Video Lectures created by Tim Feiegenbaum at North Seattle Community College.
We continue our discussion with internal registers and ALU. There are four functional blocks in a generalized microprocessor connected to the internal data bus and they all use registers. Let's jump ahead just a moment here. What are we talking about here? Well, here we have the four generalized blocks that are connected to the data bus and notice we have the general purpose register, the instruction register, the ALU, and the accumulator. All of these are what we call registers. First of all, we probably ought to say we got these four functional blocks and they're all registers, but what is a register? Well, a register is a series of flip flops or a pre-settable counter into which groups of bits can be stored and retrieved. It is a preferred location to store commands in a microprocessor since it is faster than storing in memory. It is the same width as the data bus. For our purpose eight bits. It is a preferred location for storing commands in a microprocessor since it's stored right within the processor it doesn't have to go external to it to be stored in memory and it can be done very quickly.
We have these four functional blocks. The first one is the general purpose register. This is for temporary storage of data during program execution. The second one, we're going to be looking at something called the instruction register. The microprocessor accesses memory and retrieves commands through the data bus. Okay, it does that. Once received, the command is temporarily stored in the instruction register while the microprocessor decodes and interprets the instructions. It holds commands that are currently being decoded by the microprocessor. It is called the instruction register. The third one is the ALU, this is short for arithmetic logic unit, and it is where all of the arithmetic and logic functions are carried out. Here we have some commands, for example, we have add, subtract, equality, greater than. These are all math functions that are carried out in the ALU. Also in the ALU logic functions are addressed. Things like and, or, exclusive or, etc.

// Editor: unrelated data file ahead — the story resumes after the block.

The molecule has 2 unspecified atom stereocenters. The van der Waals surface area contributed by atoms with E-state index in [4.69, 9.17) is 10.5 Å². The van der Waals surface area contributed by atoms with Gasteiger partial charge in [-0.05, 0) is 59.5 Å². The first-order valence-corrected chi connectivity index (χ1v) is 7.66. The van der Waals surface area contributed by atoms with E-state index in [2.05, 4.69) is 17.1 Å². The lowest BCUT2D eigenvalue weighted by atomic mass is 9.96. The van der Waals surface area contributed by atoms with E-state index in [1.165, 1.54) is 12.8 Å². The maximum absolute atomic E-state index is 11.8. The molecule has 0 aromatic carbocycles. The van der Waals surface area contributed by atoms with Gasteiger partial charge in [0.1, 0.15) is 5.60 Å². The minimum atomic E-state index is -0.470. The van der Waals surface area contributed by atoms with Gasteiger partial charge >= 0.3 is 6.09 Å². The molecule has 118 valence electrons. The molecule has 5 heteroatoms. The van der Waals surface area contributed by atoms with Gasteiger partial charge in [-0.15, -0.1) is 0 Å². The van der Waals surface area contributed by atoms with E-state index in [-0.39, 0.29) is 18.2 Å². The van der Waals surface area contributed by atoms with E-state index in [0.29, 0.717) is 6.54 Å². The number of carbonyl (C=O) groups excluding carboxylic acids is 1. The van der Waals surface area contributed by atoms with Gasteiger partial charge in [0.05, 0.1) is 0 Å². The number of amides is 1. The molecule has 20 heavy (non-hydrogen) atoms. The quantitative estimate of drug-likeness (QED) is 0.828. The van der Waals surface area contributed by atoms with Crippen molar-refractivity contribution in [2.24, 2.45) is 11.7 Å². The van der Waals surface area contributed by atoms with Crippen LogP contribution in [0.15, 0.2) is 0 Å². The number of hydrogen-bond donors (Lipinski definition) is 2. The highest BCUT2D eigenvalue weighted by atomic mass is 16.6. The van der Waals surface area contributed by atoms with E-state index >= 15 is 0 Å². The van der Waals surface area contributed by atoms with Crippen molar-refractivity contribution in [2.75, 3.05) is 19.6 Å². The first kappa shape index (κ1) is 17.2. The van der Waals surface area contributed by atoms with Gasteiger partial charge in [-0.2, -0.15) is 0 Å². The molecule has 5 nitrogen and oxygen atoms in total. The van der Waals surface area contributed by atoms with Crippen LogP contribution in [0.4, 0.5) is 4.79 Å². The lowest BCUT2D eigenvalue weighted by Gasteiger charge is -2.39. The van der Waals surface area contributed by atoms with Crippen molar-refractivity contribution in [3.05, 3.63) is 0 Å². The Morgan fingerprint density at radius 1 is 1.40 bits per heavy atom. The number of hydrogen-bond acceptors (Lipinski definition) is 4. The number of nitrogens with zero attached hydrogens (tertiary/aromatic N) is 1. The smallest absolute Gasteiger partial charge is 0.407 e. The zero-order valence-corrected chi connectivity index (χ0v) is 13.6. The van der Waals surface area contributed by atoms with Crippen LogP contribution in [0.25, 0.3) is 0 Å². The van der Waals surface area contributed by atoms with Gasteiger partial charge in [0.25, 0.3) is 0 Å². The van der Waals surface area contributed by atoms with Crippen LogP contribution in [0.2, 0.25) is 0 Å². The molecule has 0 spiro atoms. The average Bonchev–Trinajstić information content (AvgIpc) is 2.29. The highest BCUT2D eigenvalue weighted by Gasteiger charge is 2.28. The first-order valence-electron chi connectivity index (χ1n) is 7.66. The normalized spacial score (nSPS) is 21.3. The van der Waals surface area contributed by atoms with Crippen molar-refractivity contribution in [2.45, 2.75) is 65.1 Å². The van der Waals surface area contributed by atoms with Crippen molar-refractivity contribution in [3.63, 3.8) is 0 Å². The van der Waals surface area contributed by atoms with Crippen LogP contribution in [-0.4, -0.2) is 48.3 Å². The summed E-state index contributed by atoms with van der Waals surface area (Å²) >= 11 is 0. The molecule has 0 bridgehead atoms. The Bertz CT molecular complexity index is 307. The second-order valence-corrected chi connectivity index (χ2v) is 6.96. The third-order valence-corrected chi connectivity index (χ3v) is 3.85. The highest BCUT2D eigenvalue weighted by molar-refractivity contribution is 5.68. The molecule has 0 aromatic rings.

The fourth is the accumulator. It is a register that is similar to the general purpose register. It holds data or the results of an operation during the processing cycles. The accumulator can hold one of the two operands during any ALU operation. If we want to add two bytes together, this would just be an example here; one byte would go to the accumulator, and the other in memory or general purpose register. When executed the two numbers serve as the input to the ALU. You have two bytes, one would go to the accumulator, one to, probably, the general purpose register and then when executed the two numbers serve as inputs to the ALU, which we talked about up here. The output of the ALU is fed back into the accumulator. The accumulator would receive the results, the two bytes. The specific features of accumulators will vary from processor to processor. The accumulator is the only register that can perform the shift function that we discussed earlier. Remember if we shifted right or shifted left we could effectively divide by two or multiply by two.
Here we have the picture that we started out with in this discussion and here are the four registers we discussed, the general purpose, instruction, arithmetic, and accumulator. Notice that they all function in respect to the data bus.
Video Lectures created by Tim Fiegenbaum at North Seattle Community College.
In Partnership with Future Electronics